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Microsoft Has Dropped A Data Centre To The Bottom Of The Ocean - Here’s Why

HuffPost UK logo HuffPost UK 06/06/2018 Thomas Tamblyn

© Microsoft Just off the coast of Orkney in Scotland, Microsoft has dropped a huge data centre at the bottom of the ocean.

If surrounding hundreds of computers with a large body of water sounds like a terrible idea then wait, there is method to Microsoft’s madness.

© Huffington Post Data centres are vital to our world, without them there would be no web streaming, no cloud and no backups when we drop our smartphones down the toilet. In order to provide all these services, these vast warehouses of computers use staggering amounts of energy to both power them and keep them cool.

Microsoft believes it has a solution to this environmental problem which is Project Natick. It’s a data centre that’s powered completely by local renewable energy (solar and wind) and then cooled by nothing more than the ocean around it.

© Microsoft

Computers often get warm, data centres on the other hand get scorching hot, and to keep them from overheating companies have to either install vast cooling fans or use supercooled liquid to keep them from melting.

Rather than bringing the cooling to the computer, Project Natick literally places the computers into a naturally cold environment - the North Sea.

Not only do you then get free cooling but you can also place the data centres closer to towns and cities giving the public faster access to the web, video games and even AI-based technologies.


Eventually Project Natick envisages placing these data centres all over coastal regions, connecting them to local renewable energy sources which in turn reduces their running costs to virtually nothing.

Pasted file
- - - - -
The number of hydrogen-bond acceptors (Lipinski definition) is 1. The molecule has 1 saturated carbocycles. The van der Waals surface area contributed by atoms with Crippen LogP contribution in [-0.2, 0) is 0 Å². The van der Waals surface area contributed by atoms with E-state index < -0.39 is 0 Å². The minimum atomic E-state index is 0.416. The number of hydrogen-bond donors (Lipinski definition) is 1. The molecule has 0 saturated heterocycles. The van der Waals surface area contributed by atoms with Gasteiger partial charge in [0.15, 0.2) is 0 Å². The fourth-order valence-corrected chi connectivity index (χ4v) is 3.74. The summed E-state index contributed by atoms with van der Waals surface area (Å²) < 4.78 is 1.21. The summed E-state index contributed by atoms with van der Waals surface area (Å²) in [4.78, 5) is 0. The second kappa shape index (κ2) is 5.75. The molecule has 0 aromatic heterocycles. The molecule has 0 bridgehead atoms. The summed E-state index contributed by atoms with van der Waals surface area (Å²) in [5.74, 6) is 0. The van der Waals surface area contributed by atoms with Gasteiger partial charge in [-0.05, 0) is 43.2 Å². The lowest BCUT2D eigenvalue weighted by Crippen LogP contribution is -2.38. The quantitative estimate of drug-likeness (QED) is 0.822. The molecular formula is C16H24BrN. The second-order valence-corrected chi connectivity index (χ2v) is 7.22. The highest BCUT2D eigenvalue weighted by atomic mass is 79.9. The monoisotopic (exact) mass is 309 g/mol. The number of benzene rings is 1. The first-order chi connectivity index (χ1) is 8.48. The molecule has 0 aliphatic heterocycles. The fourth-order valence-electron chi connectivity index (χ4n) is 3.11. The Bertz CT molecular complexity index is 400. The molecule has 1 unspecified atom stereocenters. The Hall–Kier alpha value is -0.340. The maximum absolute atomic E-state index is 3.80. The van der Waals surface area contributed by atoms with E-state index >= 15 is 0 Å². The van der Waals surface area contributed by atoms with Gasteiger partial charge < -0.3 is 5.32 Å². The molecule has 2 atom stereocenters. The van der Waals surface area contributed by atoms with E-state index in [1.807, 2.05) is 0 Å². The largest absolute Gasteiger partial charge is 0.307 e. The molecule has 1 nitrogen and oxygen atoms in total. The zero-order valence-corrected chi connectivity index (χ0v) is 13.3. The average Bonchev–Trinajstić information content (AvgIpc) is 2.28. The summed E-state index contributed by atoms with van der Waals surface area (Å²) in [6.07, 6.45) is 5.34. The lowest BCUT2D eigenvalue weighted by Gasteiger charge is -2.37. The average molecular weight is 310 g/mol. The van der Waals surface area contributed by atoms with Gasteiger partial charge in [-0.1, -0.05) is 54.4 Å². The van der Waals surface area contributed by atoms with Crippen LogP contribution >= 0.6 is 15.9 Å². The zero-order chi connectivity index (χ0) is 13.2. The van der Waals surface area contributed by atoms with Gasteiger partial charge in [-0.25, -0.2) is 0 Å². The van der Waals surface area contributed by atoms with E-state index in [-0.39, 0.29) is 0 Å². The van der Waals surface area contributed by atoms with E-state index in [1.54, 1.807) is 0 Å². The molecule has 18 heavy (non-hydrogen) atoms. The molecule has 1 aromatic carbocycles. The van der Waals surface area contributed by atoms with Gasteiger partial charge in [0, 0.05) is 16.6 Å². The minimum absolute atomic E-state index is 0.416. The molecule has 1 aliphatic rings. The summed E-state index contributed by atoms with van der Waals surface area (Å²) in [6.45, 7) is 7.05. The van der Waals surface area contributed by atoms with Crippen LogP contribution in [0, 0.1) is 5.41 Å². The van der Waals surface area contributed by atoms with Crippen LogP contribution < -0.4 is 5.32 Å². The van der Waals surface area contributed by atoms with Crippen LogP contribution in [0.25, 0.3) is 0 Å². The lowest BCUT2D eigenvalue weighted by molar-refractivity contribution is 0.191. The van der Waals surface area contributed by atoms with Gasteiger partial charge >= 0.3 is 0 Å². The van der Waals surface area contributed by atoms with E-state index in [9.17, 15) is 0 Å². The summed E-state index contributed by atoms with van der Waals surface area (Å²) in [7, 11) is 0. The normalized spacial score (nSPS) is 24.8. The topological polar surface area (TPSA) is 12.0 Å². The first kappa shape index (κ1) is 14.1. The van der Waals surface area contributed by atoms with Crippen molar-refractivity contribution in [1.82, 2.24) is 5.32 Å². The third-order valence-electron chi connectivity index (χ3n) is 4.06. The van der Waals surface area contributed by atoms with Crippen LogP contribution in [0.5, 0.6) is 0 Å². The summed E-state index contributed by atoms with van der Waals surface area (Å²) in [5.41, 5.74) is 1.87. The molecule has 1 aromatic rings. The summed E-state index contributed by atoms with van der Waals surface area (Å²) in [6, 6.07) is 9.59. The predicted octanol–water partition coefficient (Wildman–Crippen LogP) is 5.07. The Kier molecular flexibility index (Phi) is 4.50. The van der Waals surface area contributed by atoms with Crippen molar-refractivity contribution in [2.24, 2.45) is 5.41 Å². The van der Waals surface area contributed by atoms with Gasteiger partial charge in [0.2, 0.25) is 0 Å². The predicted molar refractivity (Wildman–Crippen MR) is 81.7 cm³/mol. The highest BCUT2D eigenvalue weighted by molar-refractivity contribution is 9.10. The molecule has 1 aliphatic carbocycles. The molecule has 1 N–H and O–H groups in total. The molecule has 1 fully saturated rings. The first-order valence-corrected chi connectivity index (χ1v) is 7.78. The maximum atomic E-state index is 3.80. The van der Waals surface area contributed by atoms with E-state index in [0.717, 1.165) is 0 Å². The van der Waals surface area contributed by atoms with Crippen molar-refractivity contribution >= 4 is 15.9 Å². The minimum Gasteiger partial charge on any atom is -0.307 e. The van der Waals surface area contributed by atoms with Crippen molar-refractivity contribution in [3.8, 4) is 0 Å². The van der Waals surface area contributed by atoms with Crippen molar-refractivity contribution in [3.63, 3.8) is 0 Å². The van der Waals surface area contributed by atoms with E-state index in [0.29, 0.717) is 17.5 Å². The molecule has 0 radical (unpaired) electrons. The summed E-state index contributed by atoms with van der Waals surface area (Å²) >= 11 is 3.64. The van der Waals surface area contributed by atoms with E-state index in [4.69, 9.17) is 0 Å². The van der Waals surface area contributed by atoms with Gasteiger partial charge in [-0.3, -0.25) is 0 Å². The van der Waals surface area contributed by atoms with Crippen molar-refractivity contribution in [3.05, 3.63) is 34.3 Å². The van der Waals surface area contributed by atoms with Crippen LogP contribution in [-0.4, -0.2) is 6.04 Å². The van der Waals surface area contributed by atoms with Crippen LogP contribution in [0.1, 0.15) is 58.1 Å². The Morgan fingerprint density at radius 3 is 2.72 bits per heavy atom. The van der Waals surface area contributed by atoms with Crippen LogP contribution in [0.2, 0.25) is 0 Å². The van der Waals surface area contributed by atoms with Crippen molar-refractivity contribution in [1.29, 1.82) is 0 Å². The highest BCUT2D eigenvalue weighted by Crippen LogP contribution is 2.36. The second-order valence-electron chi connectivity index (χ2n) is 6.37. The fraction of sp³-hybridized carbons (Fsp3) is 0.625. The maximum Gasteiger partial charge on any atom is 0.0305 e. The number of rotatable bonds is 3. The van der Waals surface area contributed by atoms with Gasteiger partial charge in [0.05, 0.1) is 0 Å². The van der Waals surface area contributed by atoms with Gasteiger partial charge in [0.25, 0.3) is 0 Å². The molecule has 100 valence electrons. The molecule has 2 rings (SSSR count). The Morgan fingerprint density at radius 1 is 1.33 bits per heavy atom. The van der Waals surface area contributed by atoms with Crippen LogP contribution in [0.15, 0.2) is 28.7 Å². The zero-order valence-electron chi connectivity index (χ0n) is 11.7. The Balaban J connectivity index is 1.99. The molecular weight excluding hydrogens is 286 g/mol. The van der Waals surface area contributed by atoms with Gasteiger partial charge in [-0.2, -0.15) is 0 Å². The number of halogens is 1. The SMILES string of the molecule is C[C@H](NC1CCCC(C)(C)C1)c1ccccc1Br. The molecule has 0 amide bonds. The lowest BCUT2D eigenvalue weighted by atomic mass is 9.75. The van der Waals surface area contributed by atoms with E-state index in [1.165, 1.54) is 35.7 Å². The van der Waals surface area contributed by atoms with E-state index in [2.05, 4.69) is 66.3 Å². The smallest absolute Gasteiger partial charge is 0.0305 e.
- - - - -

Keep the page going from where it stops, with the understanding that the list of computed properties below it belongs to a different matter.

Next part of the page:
These aren’t small capsules either, this trial data centre contains some 864 standard datacenter servers with enough storage for around 5 million movies.

This initial trial capsule has been designed to be self-sustaining for up to five years, however Microsoft believes that if it were rolled out globally each one could have a lifespan of almost a decade. Once it has served its purpose the capsule would be retrieved, the data centre would be recycled and upgraded and then it could be placed back into the ocean for another 10 years.

Microsoft certainly aren’t the first major tech company to find innovative ways to cool its computers. The world’s largest data centre is currently being built in Norway where it will be powered by renewable energy and cooled by the freezing cold temperatures found north of the Arctic Circle.

Other companies such as Facebook have also built their data centres in Norway to take advantage of the country’s naturally colder climate.

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